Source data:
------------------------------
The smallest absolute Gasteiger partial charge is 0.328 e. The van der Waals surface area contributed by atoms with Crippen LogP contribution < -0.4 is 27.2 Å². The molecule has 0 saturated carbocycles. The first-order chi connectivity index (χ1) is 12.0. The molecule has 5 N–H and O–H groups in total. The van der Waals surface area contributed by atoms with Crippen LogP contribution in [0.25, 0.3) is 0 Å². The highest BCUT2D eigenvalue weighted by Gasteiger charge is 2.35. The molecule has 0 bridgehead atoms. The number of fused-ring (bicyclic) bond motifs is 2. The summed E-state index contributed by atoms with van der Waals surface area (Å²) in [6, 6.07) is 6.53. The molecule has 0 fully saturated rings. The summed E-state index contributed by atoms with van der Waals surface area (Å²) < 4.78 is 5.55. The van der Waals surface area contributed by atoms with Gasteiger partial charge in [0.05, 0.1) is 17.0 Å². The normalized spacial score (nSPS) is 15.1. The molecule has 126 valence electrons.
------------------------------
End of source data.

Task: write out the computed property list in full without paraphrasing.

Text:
The smallest absolute Gasteiger partial charge is 0.328 e. The van der Waals surface area contributed by atoms with Crippen LogP contribution < -0.4 is 27.2 Å². The molecule has 0 saturated carbocycles. The first-order chi connectivity index (χ1) is 12.0. The molecule has 5 N–H and O–H groups in total. The van der Waals surface area contributed by atoms with Crippen LogP contribution in [0.25, 0.3) is 0 Å². The highest BCUT2D eigenvalue weighted by Gasteiger charge is 2.35. The molecule has 0 bridgehead atoms. The number of fused-ring (bicyclic) bond motifs is 2. The summed E-state index contributed by atoms with van der Waals surface area (Å²) in [6, 6.07) is 6.53. The molecule has 0 fully saturated rings. The summed E-state index contributed by atoms with van der Waals surface area (Å²) < 4.78 is 5.55. The van der Waals surface area contributed by atoms with Gasteiger partial charge in [0.05, 0.1) is 17.0 Å². The normalized spacial score (nSPS) is 15.1. The molecule has 126 valence electrons.